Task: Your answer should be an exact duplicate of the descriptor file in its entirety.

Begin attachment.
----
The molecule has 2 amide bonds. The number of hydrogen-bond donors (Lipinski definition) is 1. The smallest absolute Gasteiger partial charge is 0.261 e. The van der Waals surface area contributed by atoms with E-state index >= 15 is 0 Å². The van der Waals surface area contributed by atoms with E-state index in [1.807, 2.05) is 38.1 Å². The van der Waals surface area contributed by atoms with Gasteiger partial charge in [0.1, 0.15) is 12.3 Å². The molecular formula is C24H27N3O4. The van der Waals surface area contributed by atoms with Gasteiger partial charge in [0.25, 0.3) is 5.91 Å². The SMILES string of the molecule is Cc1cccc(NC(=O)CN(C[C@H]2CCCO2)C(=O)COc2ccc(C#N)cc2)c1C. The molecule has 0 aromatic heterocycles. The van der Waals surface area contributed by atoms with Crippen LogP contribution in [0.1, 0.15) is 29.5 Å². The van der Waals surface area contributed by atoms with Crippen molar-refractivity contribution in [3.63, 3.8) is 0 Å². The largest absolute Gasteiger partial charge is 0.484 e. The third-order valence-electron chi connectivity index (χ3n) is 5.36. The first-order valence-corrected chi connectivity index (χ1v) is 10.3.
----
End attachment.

The molecule has 2 amide bonds. The number of hydrogen-bond donors (Lipinski definition) is 1. The smallest absolute Gasteiger partial charge is 0.261 e. The van der Waals surface area contributed by atoms with E-state index >= 15 is 0 Å². The van der Waals surface area contributed by atoms with E-state index in [1.807, 2.05) is 38.1 Å². The van der Waals surface area contributed by atoms with Gasteiger partial charge in [0.1, 0.15) is 12.3 Å². The molecular formula is C24H27N3O4. The van der Waals surface area contributed by atoms with Gasteiger partial charge in [0.25, 0.3) is 5.91 Å². The SMILES string of the molecule is Cc1cccc(NC(=O)CN(C[C@H]2CCCO2)C(=O)COc2ccc(C#N)cc2)c1C. The molecule has 0 aromatic heterocycles. The van der Waals surface area contributed by atoms with Crippen LogP contribution in [0.1, 0.15) is 29.5 Å². The van der Waals surface area contributed by atoms with Crippen molar-refractivity contribution in [3.63, 3.8) is 0 Å². The largest absolute Gasteiger partial charge is 0.484 e. The third-order valence-electron chi connectivity index (χ3n) is 5.36. The first-order valence-corrected chi connectivity index (χ1v) is 10.3.